Jin dynasty (265–420)

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Not to be confused with the Jurched Jin () dynasty that ruled northern China (1115–1234) or with other Jin dynasties of Chinese and Korean history.
Jin dynasty
晉朝

 

265–420
 

The Jin Empire (yellow), c. 280
(Western Jin)
Capital Luoyang (265–311)
Chang'an (312–316)
Jiankang (317–420)
Languages Old Chinese
Religion Buddhism, Daoism, Confucianism, Chinese folk religion
Government Monarchy
Emperor
 •  AD 265–290 Emperor Wu of Jin
 •  419–420 Emperor Gong of Jin
History
 •  Establishment 265
 •  Reunification of China under Jin rule 280
 •  Jin evacuates to region south of the Huai River, Eastern Jin begins 317
 •  Abdication to Liu Song 420
Population
 •  300 est. 35,000,000 
Currency Chinese coin, Cash
Today part of China (PRC), Vietnam, Mongolia
Jin dynasty
Seven Sages of the Bamboo Grove.jpg
Seven Sages of the Bamboo Grove, a tomb painting from Jiankang (Nanjing) now located in the Shaanxi Provincial Museum.
Traditional Chinese 晉朝
Simplified Chinese 晋朝
Sima Jin
Traditional Chinese 司馬
Simplified Chinese 司马
Liang Jin
Traditional Chinese
Simplified Chinese
Literal meaning Two Jins
Western Jin
Traditional Chinese 西晉
Simplified Chinese 西晋
Eastern Jin
China400ce.png
The Jin Empire (yellow), c. 400
(Eastern Jin)
Traditional Chinese 東晉
Simplified Chinese 东晋

The Jin dynasty, distinguished as the Sima Jin and Liang Jin, was a Chinese dynasty, empire, and era traditionally dated from AD 265 to 420. It was founded by Sima Yan, son of Sima Zhao who was created Prince of Jin and posthumously declared the founder of the dynasty.

There are two main divisions in the history of the dynasty: the Western Jin (265–316) when the capital was located at Luoyang or Chang'an (modern Xi'an) and the Eastern Jin (317–420) when it was relocated to Jiankang (modern Nanjing). Sima Rui was forced to relocated to Jiankang owing to civil wars and invasion from the Five Barbarians of the north and west. The Eastern Jin was eventually overthrown by the Liu Song.

History[edit]

Molded-brick mural, identified as the "Seven Sages of the Bamboo Grove and Rong Qiqi", one of two walls apart of the coffin found in a tomb of the capital region of the Southern dynasties (5th-6th. c.), second half of the fifth century, at Xishanqiao, near Nanjing. 88 x 240 cm. Nanjing Museum. This part of the murals may reflect a composition of the famous Lu Tanwei, considered as the single greatest painter of all times by the Chinese critic Xi He (act. 500-536) : ref. from China : Dawn of a Golden Age, 200-750 AD, The Metropolitan Museum of Art, Yale University Press 2004. We can recognize Ji Kang (223-262), on the left, under a gingko tree.
Hunping jar of the Western Jin, with Buddhist figures.

Under the Wei, who emerged victorious from China's Three Kingdoms period, the Sima clan rose to prominence, particularly after the 249 coup d'état at the Gaoping Tombs. Sima Zhao assisted the throne in suppressing other rebellions, recovering Shu and capturing Liu Shan in 263 and opposing Zhong Hui's rebellion the next year. His ambitions for the throne remain proverbial in Chinese but he died before he could rise higher than prince of Jin, a title named for the Zhou-era marchland and duchy around Shaanxi's Jin River. (He was granted the title as his ancestral home was located in Wen County within Jin's former lands.)

The Jin dynasty was founded in AD 265 by Sima Yan, posthumously known as Emperor Wu (the "Martial Emperor of Jin"). He forced Cao Huan's abdication but permitted him to live in honor as the prince of Chenliu and buried him with imperial ceremony. There was a brief period of Chinese unity following the conquest of Eastern Wu in 280, but the state was soon weakened by corruption, political turmoil, and internal conflicts. Sima Yan's son Zhong, posthumously known as Emperor Hui (the "Benevolent Emperor of Jin"), was developmentally disabled. Conflict over his succession in 290 expanded into the devastating War of the Eight Princes. Afterwards, the empire was too weak to resist the uprisings and invasions of the Wu Hu (the "Five Barbarians"). Large numbers of Chinese fled south from the Central Plains; among other effects, these refugees and colonizers gave Quanzhou's Jin River its name as they settled its valley in Fujian. The Jin capital Luoyang was captured by Liu Cong in 311. Sima Chi, posthumously known as Emperor Huai (the "Missing Emperor of Jin"), was captured and later executed. His successor Sima Ye, posthumously known as Emperor Min (the "Suffering Emperor of Jin"), was captured at Chang'an (present-day Xi'an) in 316 and also later executed.[1]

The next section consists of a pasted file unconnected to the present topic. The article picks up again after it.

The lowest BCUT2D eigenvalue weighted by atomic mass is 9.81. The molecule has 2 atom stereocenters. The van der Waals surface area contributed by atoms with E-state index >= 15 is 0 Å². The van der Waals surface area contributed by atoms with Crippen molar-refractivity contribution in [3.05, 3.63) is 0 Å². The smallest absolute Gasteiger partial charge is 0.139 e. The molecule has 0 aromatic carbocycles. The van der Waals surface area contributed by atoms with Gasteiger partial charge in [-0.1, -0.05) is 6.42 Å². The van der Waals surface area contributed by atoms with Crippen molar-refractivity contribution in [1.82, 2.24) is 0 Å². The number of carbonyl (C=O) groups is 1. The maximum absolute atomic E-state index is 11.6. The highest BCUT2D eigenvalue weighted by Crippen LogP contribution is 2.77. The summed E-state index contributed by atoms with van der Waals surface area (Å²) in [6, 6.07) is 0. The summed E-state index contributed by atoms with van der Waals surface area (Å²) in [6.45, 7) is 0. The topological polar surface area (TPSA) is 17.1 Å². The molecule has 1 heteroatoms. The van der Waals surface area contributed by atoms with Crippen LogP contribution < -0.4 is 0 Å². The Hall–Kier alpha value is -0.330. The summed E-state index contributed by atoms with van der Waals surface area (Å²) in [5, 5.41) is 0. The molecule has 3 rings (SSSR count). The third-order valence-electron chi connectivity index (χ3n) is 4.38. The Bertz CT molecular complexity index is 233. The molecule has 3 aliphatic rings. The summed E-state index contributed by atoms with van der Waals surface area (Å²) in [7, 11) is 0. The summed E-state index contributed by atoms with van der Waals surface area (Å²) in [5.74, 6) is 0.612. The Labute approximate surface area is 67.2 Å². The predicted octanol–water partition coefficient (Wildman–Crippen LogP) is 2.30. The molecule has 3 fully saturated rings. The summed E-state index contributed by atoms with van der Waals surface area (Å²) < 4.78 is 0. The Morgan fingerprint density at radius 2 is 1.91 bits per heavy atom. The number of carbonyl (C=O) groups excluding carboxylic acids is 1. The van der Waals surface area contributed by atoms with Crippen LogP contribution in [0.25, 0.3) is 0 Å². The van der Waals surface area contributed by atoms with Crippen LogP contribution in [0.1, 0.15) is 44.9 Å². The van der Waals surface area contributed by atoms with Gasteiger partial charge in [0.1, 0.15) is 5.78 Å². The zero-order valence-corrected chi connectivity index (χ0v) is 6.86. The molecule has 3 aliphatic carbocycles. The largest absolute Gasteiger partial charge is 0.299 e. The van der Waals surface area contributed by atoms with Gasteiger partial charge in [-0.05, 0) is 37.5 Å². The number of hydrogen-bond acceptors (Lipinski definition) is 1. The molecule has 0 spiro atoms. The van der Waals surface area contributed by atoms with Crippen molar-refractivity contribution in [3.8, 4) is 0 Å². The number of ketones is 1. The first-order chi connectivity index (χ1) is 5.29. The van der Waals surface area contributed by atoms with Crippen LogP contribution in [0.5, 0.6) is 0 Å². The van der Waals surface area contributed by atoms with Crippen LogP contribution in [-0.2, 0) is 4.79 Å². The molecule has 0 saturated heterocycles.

The remnants of the Jin court fled to the east, reëstablishing their government at Jiankang within present-day Nanjing, Jiangsu. Sima Rui, the prince of Langye, was enthroned in 318, posthumously becoming known as Emperor Yuan (the "First Emperor of the Eastern Jin").[1] The rival northern states, who denied the legitimacy of his succession, sometimes referred to his state as "Langye". The Emperors of Eastern Jin had limited power, owing to their dependence on the support of both local and refugee noble families (notably the Huan, Wang, and Xie) which possessed military power. Although there was a stated goal of recovering the "lost northern lands", paranoia within the royal family and a constant string of disruptions to the throne caused the loss of support among many officials. Military crises—including the rebellions of the generals Wang Dun and Su Jun but also lesser fangzhen (方鎮, "military county") revolts—plagued the Eastern Jin throughout its 104 years of existence.

Special "commanderies of immigrants" and "white registers" were created for the massive amount of northern origin Han Chinese who moved south during the Eastern Jin dynasty.[2] The southern Chinese aristocracy was formed from the offspring these migrants.[3] Celestial Masters and the nobility of northern China subdued the nobility of southern China during the Eastern Jin and Western Jin in Jiangnan in particular.[4] The most populous region of China was southern China after the depopulation of the north and the migration of northern Chinese to southern China.[5][6] Different waves of migration of aristocratic Chinese from northern China to the south at different times resulted in distinct groups of lineages, with some lineages arriving in the 300s-400s and others in the 800s-900s.[7]